This is can be one of the toughest balancing acts in this tricky game of life. On one hand being single provides freedom. Being able to do and go where you want, when you want. You can spend money on irresponsible things like a new mountain bike or that fancy new GoPro. You can spend months, even years away on an adventure without so much as a second thought for anybody else.
But for me, being in a meaningful, loving relationship offers much more.
A partner provides support when times are tough. A mate to adventure with and share new experiences. Somebody that will listen to your endless hopes and dreams and make you believe that it is all possible.
My wife puts up with more than most. It is quite common for me to spend months away with work. I then return and usually have plans to set off on an adventure alone. Our friends question why she puts up with it. To them, this isn’t normal behaviour. Generally, couples stay together in the same place, all the time. For some people, spending a week apart can be tough. Through years of being with me, my wife has a different perspective to the normal people that we are friends with.
She understands me. She knows that adventures and expeditions are important to my soul. Climbing legend Mo Anthoine describes it as “Feeding the Rat”. I have an urge, a desire so strong that I become obsessed with my expedition plans. Once a plan has started to develop, the “rat” will need feeding.
This is something that doesn’t come instinctively to me. I’m still very much working on it but I have come a long way since our early days when I would head off on an adventure with little notice or warning.
Only a few months after getting married, I flew to Istanbul alone. The flight from the North of Cyprus only cost £30 so I didn’t see it as a big deal. My wife was working and I had time off so I thought it was completely reasonable to visit Turkey without her. Looking back, the unreasonable part was then getting a connecting flight to Dubai to visit an old friend. The added cost and time away was not a fair way to spend our money and my time.
Now I aim to be much more considerate.
I still have aspirations to go on epic adventures. My mind often wanders and I start dreaming about spending months, even years on a human-powered journey. Testing my will, fitness and motivation. Facing the challenges head on alone.
But is this what I actually want?
Do I aspire to spend months away on a challenge for the experience or is my motivation bragging rights?
I know I have the will and motivation. I’ve proved this to myself countless times. I have no time for setting off on an adventure, simply to portray an image. This will ultimately lead to a hollow and resentful experience.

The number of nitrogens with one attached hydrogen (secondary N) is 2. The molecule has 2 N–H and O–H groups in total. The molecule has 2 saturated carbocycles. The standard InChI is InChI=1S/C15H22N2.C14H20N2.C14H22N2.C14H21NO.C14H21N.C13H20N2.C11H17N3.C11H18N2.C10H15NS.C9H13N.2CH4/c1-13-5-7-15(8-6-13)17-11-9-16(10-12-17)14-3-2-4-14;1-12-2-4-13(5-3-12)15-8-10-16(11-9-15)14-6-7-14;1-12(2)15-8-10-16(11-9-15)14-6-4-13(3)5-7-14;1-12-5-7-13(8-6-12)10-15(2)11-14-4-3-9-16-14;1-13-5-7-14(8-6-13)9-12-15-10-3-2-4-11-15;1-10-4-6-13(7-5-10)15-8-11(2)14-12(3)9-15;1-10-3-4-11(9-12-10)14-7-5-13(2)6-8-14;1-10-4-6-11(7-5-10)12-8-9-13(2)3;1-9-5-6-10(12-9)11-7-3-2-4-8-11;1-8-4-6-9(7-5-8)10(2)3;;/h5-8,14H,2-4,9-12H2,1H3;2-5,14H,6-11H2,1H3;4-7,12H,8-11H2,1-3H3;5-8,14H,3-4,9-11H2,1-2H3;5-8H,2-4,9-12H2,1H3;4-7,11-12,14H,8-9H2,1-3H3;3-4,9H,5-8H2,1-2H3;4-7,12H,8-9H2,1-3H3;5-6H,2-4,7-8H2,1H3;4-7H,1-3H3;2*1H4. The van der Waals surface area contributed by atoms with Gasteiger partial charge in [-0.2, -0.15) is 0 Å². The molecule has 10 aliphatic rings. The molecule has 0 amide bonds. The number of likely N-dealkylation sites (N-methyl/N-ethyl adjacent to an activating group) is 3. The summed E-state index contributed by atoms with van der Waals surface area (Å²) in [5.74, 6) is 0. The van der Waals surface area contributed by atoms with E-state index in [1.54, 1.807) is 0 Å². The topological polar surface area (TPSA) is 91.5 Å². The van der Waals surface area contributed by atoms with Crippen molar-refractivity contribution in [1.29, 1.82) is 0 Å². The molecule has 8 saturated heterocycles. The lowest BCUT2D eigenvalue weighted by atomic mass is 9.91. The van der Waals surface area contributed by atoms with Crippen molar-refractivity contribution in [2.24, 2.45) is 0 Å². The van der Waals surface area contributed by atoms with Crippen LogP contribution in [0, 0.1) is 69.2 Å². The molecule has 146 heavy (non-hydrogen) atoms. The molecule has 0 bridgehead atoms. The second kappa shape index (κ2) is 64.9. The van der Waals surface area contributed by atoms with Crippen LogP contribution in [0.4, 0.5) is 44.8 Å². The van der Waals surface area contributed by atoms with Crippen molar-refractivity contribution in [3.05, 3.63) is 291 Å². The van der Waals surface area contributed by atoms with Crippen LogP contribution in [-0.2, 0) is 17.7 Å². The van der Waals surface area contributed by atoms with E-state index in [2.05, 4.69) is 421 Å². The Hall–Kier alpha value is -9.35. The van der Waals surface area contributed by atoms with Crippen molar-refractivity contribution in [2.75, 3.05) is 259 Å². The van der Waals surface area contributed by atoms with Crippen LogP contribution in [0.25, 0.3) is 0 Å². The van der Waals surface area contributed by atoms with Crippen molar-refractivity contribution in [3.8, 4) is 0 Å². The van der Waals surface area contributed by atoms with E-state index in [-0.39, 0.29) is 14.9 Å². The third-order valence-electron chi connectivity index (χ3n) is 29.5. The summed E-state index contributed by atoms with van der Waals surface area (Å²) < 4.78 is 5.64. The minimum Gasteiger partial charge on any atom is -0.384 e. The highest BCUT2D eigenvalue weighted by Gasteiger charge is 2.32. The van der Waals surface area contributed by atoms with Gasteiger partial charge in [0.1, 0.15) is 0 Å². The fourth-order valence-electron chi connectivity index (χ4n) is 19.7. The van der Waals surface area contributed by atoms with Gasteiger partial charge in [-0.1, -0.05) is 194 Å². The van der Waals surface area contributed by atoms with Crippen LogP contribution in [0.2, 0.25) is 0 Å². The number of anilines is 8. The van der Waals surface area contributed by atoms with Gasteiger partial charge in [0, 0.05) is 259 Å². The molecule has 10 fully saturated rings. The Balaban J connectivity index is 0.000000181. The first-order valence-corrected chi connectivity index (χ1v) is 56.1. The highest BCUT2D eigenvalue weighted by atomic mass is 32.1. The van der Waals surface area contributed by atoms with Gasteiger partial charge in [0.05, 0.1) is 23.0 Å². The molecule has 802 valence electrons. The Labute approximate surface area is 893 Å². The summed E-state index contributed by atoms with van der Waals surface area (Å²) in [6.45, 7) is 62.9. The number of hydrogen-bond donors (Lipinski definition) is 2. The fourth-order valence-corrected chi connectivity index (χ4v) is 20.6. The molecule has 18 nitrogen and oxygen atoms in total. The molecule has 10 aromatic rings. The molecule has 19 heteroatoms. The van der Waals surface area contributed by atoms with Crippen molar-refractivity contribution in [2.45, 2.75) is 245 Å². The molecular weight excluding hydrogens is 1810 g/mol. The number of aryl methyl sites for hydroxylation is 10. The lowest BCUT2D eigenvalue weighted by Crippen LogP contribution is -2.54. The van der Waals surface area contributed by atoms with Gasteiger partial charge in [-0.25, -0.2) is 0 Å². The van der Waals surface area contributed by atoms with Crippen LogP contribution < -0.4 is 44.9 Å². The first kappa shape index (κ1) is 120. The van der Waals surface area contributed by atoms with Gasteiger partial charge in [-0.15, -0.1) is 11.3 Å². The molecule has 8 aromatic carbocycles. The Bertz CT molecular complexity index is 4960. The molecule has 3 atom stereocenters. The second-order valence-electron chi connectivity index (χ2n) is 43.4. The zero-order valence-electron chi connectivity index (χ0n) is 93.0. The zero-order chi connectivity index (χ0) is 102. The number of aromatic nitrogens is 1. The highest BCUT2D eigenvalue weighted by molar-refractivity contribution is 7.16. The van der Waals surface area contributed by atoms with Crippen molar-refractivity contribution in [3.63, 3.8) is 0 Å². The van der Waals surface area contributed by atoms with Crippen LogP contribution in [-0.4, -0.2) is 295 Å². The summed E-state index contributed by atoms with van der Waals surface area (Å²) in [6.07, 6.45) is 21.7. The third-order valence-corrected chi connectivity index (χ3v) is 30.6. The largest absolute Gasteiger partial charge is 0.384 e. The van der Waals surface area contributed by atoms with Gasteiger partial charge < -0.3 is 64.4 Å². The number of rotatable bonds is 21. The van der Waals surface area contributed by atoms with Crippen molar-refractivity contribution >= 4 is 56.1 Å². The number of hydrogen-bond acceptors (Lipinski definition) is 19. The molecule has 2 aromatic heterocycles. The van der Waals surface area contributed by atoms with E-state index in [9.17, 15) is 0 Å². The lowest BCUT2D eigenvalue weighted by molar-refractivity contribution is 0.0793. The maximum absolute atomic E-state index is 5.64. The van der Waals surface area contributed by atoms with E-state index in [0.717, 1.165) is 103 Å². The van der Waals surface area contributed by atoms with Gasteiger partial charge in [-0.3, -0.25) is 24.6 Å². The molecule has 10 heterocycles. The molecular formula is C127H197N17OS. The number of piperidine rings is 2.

Involve your partner
My wife is not the type of person that would choose to go on a wild camp of her own back. She enjoys her home comforts. Still, for our honeymoon, rather than jetting off to the beach, we interrailed through Eastern Europe. Now we spend our weekends on day hikes in the mountains and on long walks along the coast with our dog Cleo. Rarely do we spend our free time in the house.
A few months ago we were considering selling all our possessions, quitting our jobs and cycling East for 18 months. Then after spending a month in Nepal, it dawned on me that she didn’t really want to do it. It was me projecting my aims and aspirations on her and this wasn’t fair.
Rather than quitting the jobs we both enjoy, our plan now is to fit adventures in around them. Over the next year, we will be living in Cyprus again. We will be making the most of our weekends and time off. My wife plans to get her sub aqua diving qualifications. We will spend time visiting surrounding countries in the Middle East. To be back on the Mediterranean Island is an opportunity that we will not waste.
Spending time with those that matter
My wife is kind, caring, funny and beautiful. Each day is better for being with her. She has the ability to make a gloomy day full of light.
If I was to set off on a round the world cycle ride, it is likely to be the straw that would break the camels back. I would be self-sabotaging my own happiness for an achievement that would matter only to me. Nobody else cares if I cycle around the world. The only person with an opinion that matters is her.
So, for now, I have shelved any plans for the round the world cycle journey. Instead, I am going to live a life of smaller adventures. To remain balanced. Have a home, a family and work hard to fund my expeditions. To earn the time away by spending time with those that are important to me.
You can have too much of a good thing. Spending too much time on the road living a life of adventure will lead to you getting lost. Checking in with family grounds me. It keeps me motivated and enriches my life.
Finding this balance is my way of avoiding the post-adventure blues. Coming home to a warm house and my dog Cleo after pushing my body to its limits is a feeling that leaves the rat feeling full.